Your mental condition was not severe enough prior to the end of your insured period to be considered disabling.
You were able to think, act in your own interest, communicate, handle your own affairs, and adjust to ordinary emotional stresses without significant difficulties.
The evidence does not show a condition that would prevent most work-related activities. Therefore, based on all of the medical and non-medical evidence, we have decided that you were not disabled on or before coverage ended according to the Social Security Act.

(Tr. 137) (emphasis added).

         Plaintiff filed a timely written request for a hearing on August 13, 2014. (Tr. 10, 145). On May 26, 2016, Plaintiff appeared and testified at a hearing before Administrative Law Judge Valorie Stefanelli (the “ALJ”). (Tr. 10, 42-79). In addition, Melissa Brinson, a vocational expert (“VE”), and Debra Hasselwander, Plaintiff's wife, appeared at the hearing, as well as David Lund, Plaintiff's attorney. (Tr. 10, 42, 44). The ALJ noted that Plaintiff sought to amend his alleged onset date to November 11, 2009, but the ALJ determined that changing the date would not affect the outcome of the decision. (Tr. 10); see also (Tr. 46).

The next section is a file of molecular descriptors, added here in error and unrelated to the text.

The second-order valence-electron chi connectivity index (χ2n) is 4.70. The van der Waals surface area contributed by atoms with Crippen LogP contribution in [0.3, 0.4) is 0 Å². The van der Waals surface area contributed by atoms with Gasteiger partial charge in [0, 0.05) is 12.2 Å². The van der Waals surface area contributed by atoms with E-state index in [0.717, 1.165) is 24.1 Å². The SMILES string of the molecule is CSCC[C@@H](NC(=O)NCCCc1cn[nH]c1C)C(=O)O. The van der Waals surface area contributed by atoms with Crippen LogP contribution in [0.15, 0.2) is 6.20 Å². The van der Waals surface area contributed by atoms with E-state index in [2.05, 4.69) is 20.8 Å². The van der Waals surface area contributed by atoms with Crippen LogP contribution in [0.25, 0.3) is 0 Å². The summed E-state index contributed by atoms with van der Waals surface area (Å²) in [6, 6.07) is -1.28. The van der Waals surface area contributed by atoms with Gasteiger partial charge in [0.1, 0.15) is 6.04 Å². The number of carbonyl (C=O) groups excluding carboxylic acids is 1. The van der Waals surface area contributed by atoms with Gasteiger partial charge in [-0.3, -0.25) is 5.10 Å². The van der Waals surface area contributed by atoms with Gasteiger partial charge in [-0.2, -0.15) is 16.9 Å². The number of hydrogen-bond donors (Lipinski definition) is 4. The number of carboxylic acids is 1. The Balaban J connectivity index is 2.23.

The ALJ issued an unfavorable decision on August 30, 2016, denying Plaintiff's claim. (Tr. 7-9, 10-36). On October 18, 2016, Plaintiff filed a request for review of the ALJ's decision, which was denied by the Appeals Council on December 6, 2016. (Tr. 1-3, 6). The ALJ decision became the final decision of the Commissioner when the Appeals Council denied Plaintiff's review request. (Tr. 1).

         Plaintiff's “Complaint” seeking reversal or remand of the ALJ's determination was filed in this Court on January 18, 2017. (Document No. 1). On May 2, 2017, the parties consented to Magistrate Judge jurisdiction in this matter. (Document No. 11).

         Plaintiff's “Motion For Judgment On The Pleadings Rule 12(c), F.R.Civ.P.” (Document No. 12) and “Memorandum Of Law In Support Of Plaintiff's Motion For Judgment On The Pleadings Rule 12(c), F.R.Civ.P.” (Document No. 13) were filed June 8, 2017; and the “Commissioner's Motion For Summary Judgment” (Document No. 16) and “Memorandum In Support Of The Commissioner's Motion For Summary Judgment” (Document No. 17) were filed August 22, 2017.[1] Plaintiff declined to file a reply brief, and the time to do so has lapsed. See Local Rule 7.2 (e).